Percona Server for MySQL Highlights – Extended Slow Query Logging

mysql extended slow query logging

mysql extended slow query loggingLast year, I made the first post in a small series, which aimed to highlight unique features of Percona Server for MySQL, by discussing binlog_space_limit option.

Today, I am going to discuss another important type of log available in MySQL that is enhanced in Percona Server for MySQL – the slow query log. The reason why I am doing this is that although this extension has existed since the very early times of versions 5.1 (over 10 years ago!), many people are still unaware of it, which I see from time to time when working with Support customers.

Default Slow Log Inadequacy

How many times have you been wondering why, whilst reviewing slow query logs, the very same query occasionally runs way slower than usual? There may be many reasons for that, but the standard slow query log does not always provide any helpful information about that. Let’s take a look at these two real test examples:

# Time: 2020-03-29T21:21:43.080863Z
# User@Host: msandbox[msandbox] @ localhost [] Id: 8
# Schema: employees Last_errno: 0 Killed: 0
# Query_time: 18.234596 Lock_time: 0.000602 Rows_sent: 1 Rows_examined: 6317755 Rows_affected: 0
# Bytes_sent: 253
use employees;
SET timestamp=1585524084;
select hire_date,dept_name,salary from salaries join dept_emp using(emp_no) join departments using(dept_no) join employees using(emp_no) where salary=(select max(salary) from salaries);

vs

# Time: 2020-03-29T21:22:05.637495Z
# User@Host: msandbox[msandbox] @ localhost [] Id: 8
# Schema: employees Last_errno: 0 Killed: 0
# Query_time: 2.681241 Lock_time: 0.000276 Rows_sent: 1 Rows_examined: 6317755 Rows_affected: 0
# Bytes_sent: 253
SET timestamp=1585524122;
select hire_date,dept_name,salary from salaries join dept_emp using(emp_no) join departments using(dept_no) join employees using(emp_no) where salary=(select max(salary) from salaries);

The most important information that usually gives a good clue on why it is slow – Rows_examined – is the same in both cases. So where dies the big difference in execution time come from?

Extended Slow Query Log Virtue

And here comes the extended verbosity mode for slow log available in Percona Server for MySQL. By simply using log_slow_verbosity=full variable, here is how similar log entries now look:

# Time: 2020-03-29T23:26:52.133388Z
# User@Host: msandbox[msandbox] @ localhost [] Id: 8
# Schema: employees Last_errno: 0 Killed: 0
# Query_time: 18.272430 Lock_time: 0.000418 Rows_sent: 1 Rows_examined: 6317755 Rows_affected: 0
# Bytes_sent: 253 Tmp_tables: 0 Tmp_disk_tables: 0 Tmp_table_sizes: 0
# InnoDB_trx_id: 0
# Full_scan: Yes Full_join: No Tmp_table: No Tmp_table_on_disk: No
# Filesort: No Filesort_on_disk: No Merge_passes: 0
# InnoDB_IO_r_ops: 4915 InnoDB_IO_r_bytes: 80527360 InnoDB_IO_r_wait: 14.253396
# InnoDB_rec_lock_wait: 0.000000 InnoDB_queue_wait: 0.000000
# InnoDB_pages_distinct: 6099
SET timestamp=1585524393;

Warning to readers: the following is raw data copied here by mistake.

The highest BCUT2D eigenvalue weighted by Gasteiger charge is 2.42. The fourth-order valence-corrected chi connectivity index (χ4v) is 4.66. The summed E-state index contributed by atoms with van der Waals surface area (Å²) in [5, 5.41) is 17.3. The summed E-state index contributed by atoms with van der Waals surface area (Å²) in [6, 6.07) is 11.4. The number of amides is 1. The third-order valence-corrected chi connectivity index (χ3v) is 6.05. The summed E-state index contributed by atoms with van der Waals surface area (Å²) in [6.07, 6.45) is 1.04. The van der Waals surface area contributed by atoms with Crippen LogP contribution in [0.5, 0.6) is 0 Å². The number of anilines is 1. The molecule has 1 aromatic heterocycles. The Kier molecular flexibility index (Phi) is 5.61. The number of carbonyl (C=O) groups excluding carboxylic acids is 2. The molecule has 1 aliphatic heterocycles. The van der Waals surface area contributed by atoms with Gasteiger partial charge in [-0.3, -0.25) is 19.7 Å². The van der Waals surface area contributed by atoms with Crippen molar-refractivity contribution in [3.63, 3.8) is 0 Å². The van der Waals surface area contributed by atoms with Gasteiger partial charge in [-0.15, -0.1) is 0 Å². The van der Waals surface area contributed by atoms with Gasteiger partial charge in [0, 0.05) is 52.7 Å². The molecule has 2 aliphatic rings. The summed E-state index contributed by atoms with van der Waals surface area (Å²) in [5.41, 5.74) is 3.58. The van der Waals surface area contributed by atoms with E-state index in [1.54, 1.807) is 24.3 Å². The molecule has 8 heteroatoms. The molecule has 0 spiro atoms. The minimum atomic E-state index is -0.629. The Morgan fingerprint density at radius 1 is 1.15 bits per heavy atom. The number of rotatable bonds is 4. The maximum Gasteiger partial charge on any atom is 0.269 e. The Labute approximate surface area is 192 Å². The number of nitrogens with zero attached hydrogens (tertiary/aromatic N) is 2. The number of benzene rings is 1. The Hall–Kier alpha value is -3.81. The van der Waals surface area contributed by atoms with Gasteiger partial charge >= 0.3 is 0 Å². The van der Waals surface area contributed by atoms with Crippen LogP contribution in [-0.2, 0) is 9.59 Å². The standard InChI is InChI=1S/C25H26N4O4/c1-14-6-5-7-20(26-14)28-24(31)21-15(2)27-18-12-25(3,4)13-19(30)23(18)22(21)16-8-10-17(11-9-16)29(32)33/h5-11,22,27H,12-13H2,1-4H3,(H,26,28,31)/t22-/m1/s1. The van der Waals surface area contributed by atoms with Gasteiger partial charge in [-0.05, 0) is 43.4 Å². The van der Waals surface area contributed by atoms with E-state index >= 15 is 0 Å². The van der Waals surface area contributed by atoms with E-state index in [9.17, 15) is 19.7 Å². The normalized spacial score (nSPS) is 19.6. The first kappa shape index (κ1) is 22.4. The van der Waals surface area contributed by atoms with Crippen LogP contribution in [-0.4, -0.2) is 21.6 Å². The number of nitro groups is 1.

select hire_date,dept_name,salary from salaries join dept_emp using(emp_no) join departments using(dept_no) join employees using(emp_no) where salary=(select max(salary) from salaries);

vs

# Time: 2020-03-29T23:27:01.031350Z
# User@Host: msandbox[msandbox] @ localhost [] Id: 8
# Schema: employees Last_errno: 0 Killed: 0
# Query_time: 2.726639 Lock_time: 0.000268 Rows_sent: 1 Rows_examined: 6317755 Rows_affected: 0
# Bytes_sent: 253 Tmp_tables: 0 Tmp_disk_tables: 0 Tmp_table_sizes: 0
# InnoDB_trx_id: 0
# Full_scan: Yes Full_join: No Tmp_table: No Tmp_table_on_disk: No
# Filesort: No Filesort_on_disk: No Merge_passes: 0
# InnoDB_IO_r_ops: 0 InnoDB_IO_r_bytes: 0 InnoDB_IO_r_wait: 0.000000
# InnoDB_rec_lock_wait: 0.000000 InnoDB_queue_wait: 0.000000
# InnoDB_pages_distinct: 6098
SET timestamp=1585524418;
select hire_date,dept_name,salary from salaries join dept_emp using(emp_no) join departments using(dept_no) join employees using(emp_no) where salary=(select max(salary) from salaries);

So much more information! And we can now easily find the difference – InnoDB IO information. Basically the slow instance of the query had to read many data pages from disk, while the fast one clearly took advantage of the buffer pool.

That’s not all, we can be even more verbose and make the slow log print full query profiling info as well:

mysql > \! tail -11 /home/przemek/sandboxes/msb_ps8_0_18/data/przemek-dbg-slow.log|sed "s/ Profile/\nProfile/g"
Time Id Command Argument
# Time: 2020-03-30T00:23:38.017357Z
# User@Host: msandbox[msandbox] @ localhost [] Id: 8
# Schema: employees Last_errno: 0 Killed: 0
# Query_time: 18.017249 Lock_time: 0.000537 Rows_sent: 1 Rows_examined: 6317755 Rows_affected: 0
# Bytes_sent: 253
#
Profile_starting: 0.000142
Profile_starting_cpu: 0.000142
Profile_Executing_hook_on_transaction_begin.: 0.000006
Profile_Executing_hook_on_transaction_begin._cpu: 0.000006
Profile_starting: 0.000011
Profile_starting_cpu: 0.000011
Profile_checking_permissions: 0.000006
Profile_checking_permissions_cpu: 0.000006